The Lincoln Plawg - the blog with footnotes

Politics and law from a British perspective (hence Politics LAW BloG): ''People who like this sort of thing...'' as the Great Man said

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Tuesday, December 14, 2004

NBC plays Uncle for the race police

Rousseau said Man was born free and is everywhere in chains. Similarly, in the US, speech is constitutionally free and is everywhere crushed by self-appointed organisations of shakedown artists and bullies.

Brent Bozell and his Comstock Choir are well known in these parts for their sterling work in this field. But the American house of conformity has many mansions. College adminstrations across the land stifle campus comment in the cause of a quiet life and avoiding offence to moneybags.

A particularly putrid example in another area from the Baltimore Sun today, with this chilling lede:
After meeting with NBC News President Neal Shapiro to discuss concerns about anchorman Brian Williams and the newsroom's attitude toward diversity, the National Association of Black Journalists yesterday issued a statement expressing confidence in the network.

NBC anchor Brian Williams was so unwise as to comment for an in-flight magazine (throwaway, therefore a false sense of impermanence of content) in the following exchange:
"There are few women and people of color in top jobs at news organizations. How do you address that lack of diversity?"

"We have bigger problems," Williams is quoted as replying. "There are no black members of the Senate. We should keep some perspective on this ..."

Uh oh. Rank failure to prostrate himself at the feet of the Great God Affirmative Action!

The shakedown machine duly cranked itself into action, resulting in the meeting mentioned above.

I've commented before on the fact that the enforcement of racial etiquette in the Jim Crow South was largely secured not by lynching (judicial or regular) nor even by non-lethal violence (though there was plenty of that, of course) but by a complex mechanism of everyday intimidation and submission; where the rules were kept fluid enough to keep the Negro in doubt whether he was about to transgress all the time he was in white company. Where the Negro was, in the Stephen Potter, phrase, perennially one down, and the white man one up.

Without stretching the analogy to breaking-point, it seems to me something of the sort now applies in reverse: there is a mortal dread on the part of every sort of organisation of being tarred by the shakedown guys as racist. All sorts of indignities are deemed worthwhile if only the tag can be avoided.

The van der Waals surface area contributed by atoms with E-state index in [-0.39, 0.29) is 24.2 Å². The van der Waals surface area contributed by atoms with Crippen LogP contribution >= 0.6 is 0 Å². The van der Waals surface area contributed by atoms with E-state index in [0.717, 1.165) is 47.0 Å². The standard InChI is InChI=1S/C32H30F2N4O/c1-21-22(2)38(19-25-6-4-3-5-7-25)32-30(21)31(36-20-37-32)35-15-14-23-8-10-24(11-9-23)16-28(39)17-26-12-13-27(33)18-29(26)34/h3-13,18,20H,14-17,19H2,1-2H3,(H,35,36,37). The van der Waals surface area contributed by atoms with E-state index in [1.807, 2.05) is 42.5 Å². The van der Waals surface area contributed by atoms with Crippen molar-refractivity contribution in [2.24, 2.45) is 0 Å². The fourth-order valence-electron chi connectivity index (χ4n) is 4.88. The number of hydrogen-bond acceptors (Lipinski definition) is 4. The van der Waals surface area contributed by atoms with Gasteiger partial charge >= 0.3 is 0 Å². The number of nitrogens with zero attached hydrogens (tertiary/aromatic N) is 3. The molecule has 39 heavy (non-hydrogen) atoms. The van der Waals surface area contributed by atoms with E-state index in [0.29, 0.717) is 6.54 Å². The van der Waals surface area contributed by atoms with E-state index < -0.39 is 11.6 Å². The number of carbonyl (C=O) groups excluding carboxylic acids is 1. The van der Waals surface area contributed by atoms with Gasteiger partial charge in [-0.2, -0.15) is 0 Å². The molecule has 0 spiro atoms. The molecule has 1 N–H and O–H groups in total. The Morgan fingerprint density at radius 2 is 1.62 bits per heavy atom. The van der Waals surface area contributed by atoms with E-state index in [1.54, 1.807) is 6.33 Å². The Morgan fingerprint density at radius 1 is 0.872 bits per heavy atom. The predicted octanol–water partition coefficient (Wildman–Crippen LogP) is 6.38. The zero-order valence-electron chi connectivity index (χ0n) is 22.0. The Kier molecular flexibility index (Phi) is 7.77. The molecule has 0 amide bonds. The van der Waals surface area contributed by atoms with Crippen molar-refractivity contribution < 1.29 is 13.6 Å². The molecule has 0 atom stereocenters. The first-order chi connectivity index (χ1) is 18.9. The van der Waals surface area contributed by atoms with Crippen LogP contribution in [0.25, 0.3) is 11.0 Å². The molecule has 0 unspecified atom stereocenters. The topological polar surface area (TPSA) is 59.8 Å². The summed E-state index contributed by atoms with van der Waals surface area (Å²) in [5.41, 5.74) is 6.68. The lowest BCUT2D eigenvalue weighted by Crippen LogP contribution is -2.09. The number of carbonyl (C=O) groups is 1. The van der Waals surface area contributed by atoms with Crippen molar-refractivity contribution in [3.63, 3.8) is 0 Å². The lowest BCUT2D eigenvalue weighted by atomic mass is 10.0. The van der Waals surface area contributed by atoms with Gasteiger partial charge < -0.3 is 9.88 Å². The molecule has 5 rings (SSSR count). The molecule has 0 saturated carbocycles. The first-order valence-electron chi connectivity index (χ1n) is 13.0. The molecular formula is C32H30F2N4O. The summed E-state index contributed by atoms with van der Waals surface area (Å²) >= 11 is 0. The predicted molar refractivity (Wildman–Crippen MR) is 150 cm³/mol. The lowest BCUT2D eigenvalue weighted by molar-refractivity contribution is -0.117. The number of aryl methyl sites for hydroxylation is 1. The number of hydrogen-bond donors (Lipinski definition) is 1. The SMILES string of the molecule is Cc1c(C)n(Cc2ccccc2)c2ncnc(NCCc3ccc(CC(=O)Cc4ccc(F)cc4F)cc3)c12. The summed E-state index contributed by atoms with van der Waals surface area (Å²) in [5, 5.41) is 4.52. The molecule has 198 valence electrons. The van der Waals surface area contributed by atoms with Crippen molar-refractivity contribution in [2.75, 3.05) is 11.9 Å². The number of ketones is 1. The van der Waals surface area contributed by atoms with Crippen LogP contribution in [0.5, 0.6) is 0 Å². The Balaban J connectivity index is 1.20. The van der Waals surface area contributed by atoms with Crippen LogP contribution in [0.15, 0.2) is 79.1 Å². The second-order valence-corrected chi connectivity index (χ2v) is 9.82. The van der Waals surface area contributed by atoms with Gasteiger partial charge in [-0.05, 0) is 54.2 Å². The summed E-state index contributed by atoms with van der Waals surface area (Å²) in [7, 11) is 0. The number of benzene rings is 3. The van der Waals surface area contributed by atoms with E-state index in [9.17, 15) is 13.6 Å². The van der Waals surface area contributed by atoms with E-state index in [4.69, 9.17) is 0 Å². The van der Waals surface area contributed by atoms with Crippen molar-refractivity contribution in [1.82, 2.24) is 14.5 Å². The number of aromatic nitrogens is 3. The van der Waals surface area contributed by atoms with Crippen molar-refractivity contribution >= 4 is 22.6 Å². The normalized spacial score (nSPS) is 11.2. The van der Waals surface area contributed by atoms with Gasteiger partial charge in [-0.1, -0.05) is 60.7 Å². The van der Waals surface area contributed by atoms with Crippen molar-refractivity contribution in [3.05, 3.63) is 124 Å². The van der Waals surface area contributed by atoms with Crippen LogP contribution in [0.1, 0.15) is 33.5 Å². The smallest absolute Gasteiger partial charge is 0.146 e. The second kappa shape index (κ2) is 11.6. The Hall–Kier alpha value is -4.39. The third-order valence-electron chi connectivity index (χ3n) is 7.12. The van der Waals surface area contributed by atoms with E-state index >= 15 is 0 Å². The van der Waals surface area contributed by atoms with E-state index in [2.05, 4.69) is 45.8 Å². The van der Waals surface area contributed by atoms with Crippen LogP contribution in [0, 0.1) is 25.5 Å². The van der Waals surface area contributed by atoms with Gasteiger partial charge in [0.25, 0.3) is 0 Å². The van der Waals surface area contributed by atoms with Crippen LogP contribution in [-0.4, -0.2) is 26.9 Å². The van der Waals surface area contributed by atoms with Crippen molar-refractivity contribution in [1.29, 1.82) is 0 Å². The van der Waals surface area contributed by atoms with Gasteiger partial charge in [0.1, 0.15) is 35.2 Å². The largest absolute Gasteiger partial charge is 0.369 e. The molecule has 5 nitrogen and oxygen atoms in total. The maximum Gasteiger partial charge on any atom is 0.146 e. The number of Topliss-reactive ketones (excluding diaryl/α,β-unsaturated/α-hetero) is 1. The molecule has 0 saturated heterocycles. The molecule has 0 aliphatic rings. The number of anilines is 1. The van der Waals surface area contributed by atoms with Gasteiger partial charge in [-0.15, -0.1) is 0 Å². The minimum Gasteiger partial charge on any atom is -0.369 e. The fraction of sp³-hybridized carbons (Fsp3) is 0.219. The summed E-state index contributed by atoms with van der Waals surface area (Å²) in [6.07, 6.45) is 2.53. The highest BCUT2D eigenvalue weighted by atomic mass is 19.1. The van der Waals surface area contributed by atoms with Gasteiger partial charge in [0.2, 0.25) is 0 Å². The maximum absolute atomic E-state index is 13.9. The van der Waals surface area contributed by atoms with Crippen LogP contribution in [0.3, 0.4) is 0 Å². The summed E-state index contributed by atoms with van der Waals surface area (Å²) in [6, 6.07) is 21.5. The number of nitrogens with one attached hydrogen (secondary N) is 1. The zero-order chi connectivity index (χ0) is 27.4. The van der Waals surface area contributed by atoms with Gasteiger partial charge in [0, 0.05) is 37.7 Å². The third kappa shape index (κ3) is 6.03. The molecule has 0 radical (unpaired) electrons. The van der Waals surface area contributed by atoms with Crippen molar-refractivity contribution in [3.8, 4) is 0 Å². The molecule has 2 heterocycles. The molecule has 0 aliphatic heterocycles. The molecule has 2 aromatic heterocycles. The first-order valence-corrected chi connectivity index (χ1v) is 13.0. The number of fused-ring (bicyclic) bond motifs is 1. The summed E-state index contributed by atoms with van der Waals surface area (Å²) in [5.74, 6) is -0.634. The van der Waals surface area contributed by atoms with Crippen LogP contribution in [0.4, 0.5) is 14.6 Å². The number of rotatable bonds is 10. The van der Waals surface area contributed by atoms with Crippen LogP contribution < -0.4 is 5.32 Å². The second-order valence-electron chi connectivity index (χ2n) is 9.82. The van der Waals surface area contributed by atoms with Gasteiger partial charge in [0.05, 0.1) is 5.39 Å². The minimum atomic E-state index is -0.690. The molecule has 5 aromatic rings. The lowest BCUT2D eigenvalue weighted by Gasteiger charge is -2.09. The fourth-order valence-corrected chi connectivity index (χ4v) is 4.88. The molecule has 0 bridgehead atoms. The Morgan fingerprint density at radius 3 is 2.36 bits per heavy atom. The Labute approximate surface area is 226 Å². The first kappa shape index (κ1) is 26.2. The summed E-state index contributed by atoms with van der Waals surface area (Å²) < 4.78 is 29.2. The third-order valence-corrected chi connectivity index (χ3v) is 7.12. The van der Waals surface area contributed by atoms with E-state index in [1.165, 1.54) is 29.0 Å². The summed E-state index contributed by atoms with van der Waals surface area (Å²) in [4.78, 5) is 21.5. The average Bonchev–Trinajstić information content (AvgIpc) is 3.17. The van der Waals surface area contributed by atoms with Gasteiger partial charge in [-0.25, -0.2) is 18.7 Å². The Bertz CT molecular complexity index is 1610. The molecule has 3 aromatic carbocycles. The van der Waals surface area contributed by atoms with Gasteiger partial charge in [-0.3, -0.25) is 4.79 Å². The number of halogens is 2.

(Since the object of this kow-towing is protection of the interests of stockholders, it would need, by definition, to be of a token nature: when margins are fat, a little padding of the payroll would do no harm, redistributive largesse on a grand scale - Mark 10:21-like - for the benefit of the less favoured races would clearly be out of the question!)

And just like the more violent measures of popular racial discipline in the old South, the object was educational. Lynch one, cow ten thousand.

No doubt Brian Williams was 'spoken to'. I can find no reference to him undergoing any sort of Pol Pot-style re-education on racial matters, but I wouldn't be surprised if he did. And the furore will act as a reminder to news folk behind and in front of the camera: Careless Talk Costs Shareholder Value - not to mention jobs...

The mechanism intrigues me: once upon a time, there was a jazz pianist called Nat 'King' Cole who found he sold better as a singer, and crossed over easily at a time (early to mid-1950s) when white folks listened to race music surreptitiously, if at all.

So popular did Cole become that a TV network decided to give him his own show. That network would just have to be NBC, of course.

The Peacock persevered with the show; but corporate America mostly would not touch it. The fear factor went the other way: few wanted to be brave even so far as endorsing this most white-friendly of acts.

(In the bad nigger/good nigger iconology of the time, Cole was clearly in the latter class: but he duetted with white women - and Southerners (and plenty in the North too, I'll be bound) found that altogether too great a liberty.)

Somewhere between 1957, when The Nat King Cole Show lost its slot to a Western series, and 2003, when corporate America produced an avalanche of cringing amicus briefs in the Michigan University affirmative action cases of Grutter and Gratz, the whole thing flipped 180 degrees. Now, the fear factor militates in favour of a vigorous embrace of multi-cultiness (or, at least, the appearance of it).

I'd be fascinated to see an analysis of how and why the flip happened; partly, it'll be legal and regulatory changes, but I doubt that that provides the full explanation.

In broadcasting, regulation means FCC; notably (but not so as I had noticed, until just now!), in 1998, the DC Circuit Court threw out the then Equal Employment Opportunity (EEO) rules in Lutheran Church-Missouri Synod v FCC [1]. I gather that the process of making replacement rules has been somewhat tortuous, and auditing under the replacement rules of broadcasters' compliance has only started in the last few months.

My supposition, therefore, is that only a small part of the potency of the threat of the NABJ to NBC lies in its ability to stir the FCC to enforcement action against NBC. But a good deal more research would be needed to test that supposition.

This is yet another tentacle of the FCC octopus that I had not imagined existed [2]: how many more?

  1. Links to the decision and refusal of an en banc rehearing; the FCC's EEO page details the process whereby replacement rules were developed and adopted.

  2. Around 75 earlier Plawg pieces namecheck the FCC, I find.

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